The Science Media Centre points to some new statistics on drinking during pregnancy. Given the alarming figures they highlighted, I was surprised to see that the actual data looked pretty good.
The analysis indicated a high prevalence of drinking, including binge drinking, among mums to be. The prevalence of drinking alcohol ranged from 20% to 80% in Ireland, and from 40% to 80% in the UK, Australia, and New Zealand.
Across all countries, factors associated with alcohol use included smoking during pregnancy and Caucasian ethnicity.
“Our data suggest that alcohol use during pregnancy is prevalent and socially pervasive in the UK, Ireland, New Zealand and Australia”, conclude the authors.
Wow. Sounds pretty terrible. But here’s the paper. Table 4 has the main results.
I reviewed many, many studies, but I focused in on ones that compare women who drank lightly or occasionally during pregnancy to those who abstained. The best of these studies are ones that separate women into several groups—for example: no alcohol, a few drinks a week, one drink a day, more than one drink a day—and that limit the focus to women who say they never had a binge drinking episode. With these parameters, we can really hone in on the question of interest: What is the impact of having an occasional drink, assuming that you never overdo it?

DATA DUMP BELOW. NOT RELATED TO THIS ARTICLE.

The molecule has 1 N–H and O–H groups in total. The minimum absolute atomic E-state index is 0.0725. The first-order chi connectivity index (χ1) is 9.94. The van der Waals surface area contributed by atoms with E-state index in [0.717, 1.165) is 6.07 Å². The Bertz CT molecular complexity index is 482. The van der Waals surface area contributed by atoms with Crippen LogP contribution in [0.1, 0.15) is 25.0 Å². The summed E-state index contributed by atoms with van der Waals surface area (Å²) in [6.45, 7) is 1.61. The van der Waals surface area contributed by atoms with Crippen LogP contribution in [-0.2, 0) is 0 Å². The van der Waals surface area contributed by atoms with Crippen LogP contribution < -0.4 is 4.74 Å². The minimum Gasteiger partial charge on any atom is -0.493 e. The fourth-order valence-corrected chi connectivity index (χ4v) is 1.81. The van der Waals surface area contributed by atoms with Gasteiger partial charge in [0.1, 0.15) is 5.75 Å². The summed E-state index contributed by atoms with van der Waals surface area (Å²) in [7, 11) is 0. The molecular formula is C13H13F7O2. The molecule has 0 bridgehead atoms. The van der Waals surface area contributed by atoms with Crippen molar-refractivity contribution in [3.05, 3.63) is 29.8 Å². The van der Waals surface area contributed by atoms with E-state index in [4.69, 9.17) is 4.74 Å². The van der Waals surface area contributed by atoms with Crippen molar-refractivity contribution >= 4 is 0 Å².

I summarize two studies in detail in my book: one looking at alcohol consumption by pregnant women and behavior problems for the resulting children up to age 14 and one looking at alcohol in pregnancy and test performance at age 14. Both show no difference between the children of women who abstain and those who drink up to a drink a day. I summarize two others in less detail: one looking at IQ scores at age 8 and a more recent one looking at IQ scores at age 5. These also demonstrate no impact of light drinking on test scores.
I argue that based on this data, many women may feel comfortable with an occasional glass of wine—even up to one a day—in later trimesters. (More caution in the first trimester—no more than two drinks a week—because of some evidence of miscarriage risk.)
- Drinking and Pregnancy (referencing this study)
- Noble lies: Alcohol and pregnancy edition.
- No safe level?
- Expecting Better